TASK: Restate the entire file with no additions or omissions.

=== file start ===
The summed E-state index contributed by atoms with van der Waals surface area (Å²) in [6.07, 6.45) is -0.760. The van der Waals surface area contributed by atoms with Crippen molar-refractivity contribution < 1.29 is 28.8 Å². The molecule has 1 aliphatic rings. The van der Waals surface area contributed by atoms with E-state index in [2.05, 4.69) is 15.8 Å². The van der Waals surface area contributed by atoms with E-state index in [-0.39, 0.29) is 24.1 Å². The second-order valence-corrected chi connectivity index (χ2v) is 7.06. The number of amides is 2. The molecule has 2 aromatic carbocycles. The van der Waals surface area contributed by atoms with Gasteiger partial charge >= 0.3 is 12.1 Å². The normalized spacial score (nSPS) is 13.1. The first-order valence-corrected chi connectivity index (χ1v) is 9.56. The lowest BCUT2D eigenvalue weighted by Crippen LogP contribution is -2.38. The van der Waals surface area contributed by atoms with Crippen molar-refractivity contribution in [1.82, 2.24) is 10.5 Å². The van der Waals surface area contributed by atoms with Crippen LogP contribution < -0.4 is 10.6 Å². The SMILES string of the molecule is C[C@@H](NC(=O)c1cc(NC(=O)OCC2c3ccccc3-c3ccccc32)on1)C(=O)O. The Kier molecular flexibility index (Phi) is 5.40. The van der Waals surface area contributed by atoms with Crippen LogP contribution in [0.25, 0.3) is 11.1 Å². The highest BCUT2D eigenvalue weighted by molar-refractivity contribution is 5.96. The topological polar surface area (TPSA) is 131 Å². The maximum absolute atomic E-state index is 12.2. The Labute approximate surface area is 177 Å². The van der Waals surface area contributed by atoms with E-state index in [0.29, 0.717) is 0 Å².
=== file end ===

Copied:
The summed E-state index contributed by atoms with van der Waals surface area (Å²) in [6.07, 6.45) is -0.760. The van der Waals surface area contributed by atoms with Crippen molar-refractivity contribution < 1.29 is 28.8 Å². The molecule has 1 aliphatic rings. The van der Waals surface area contributed by atoms with E-state index in [2.05, 4.69) is 15.8 Å². The van der Waals surface area contributed by atoms with E-state index in [-0.39, 0.29) is 24.1 Å². The second-order valence-corrected chi connectivity index (χ2v) is 7.06. The number of amides is 2. The molecule has 2 aromatic carbocycles. The van der Waals surface area contributed by atoms with Gasteiger partial charge >= 0.3 is 12.1 Å². The normalized spacial score (nSPS) is 13.1. The first-order valence-corrected chi connectivity index (χ1v) is 9.56. The lowest BCUT2D eigenvalue weighted by Crippen LogP contribution is -2.38. The van der Waals surface area contributed by atoms with Crippen molar-refractivity contribution in [1.82, 2.24) is 10.5 Å². The van der Waals surface area contributed by atoms with Crippen LogP contribution < -0.4 is 10.6 Å². The SMILES string of the molecule is C[C@@H](NC(=O)c1cc(NC(=O)OCC2c3ccccc3-c3ccccc32)on1)C(=O)O. The Kier molecular flexibility index (Phi) is 5.40. The van der Waals surface area contributed by atoms with Crippen LogP contribution in [0.25, 0.3) is 11.1 Å². The highest BCUT2D eigenvalue weighted by molar-refractivity contribution is 5.96. The topological polar surface area (TPSA) is 131 Å². The maximum absolute atomic E-state index is 12.2. The Labute approximate surface area is 177 Å². The van der Waals surface area contributed by atoms with E-state index in [0.29, 0.717) is 0 Å².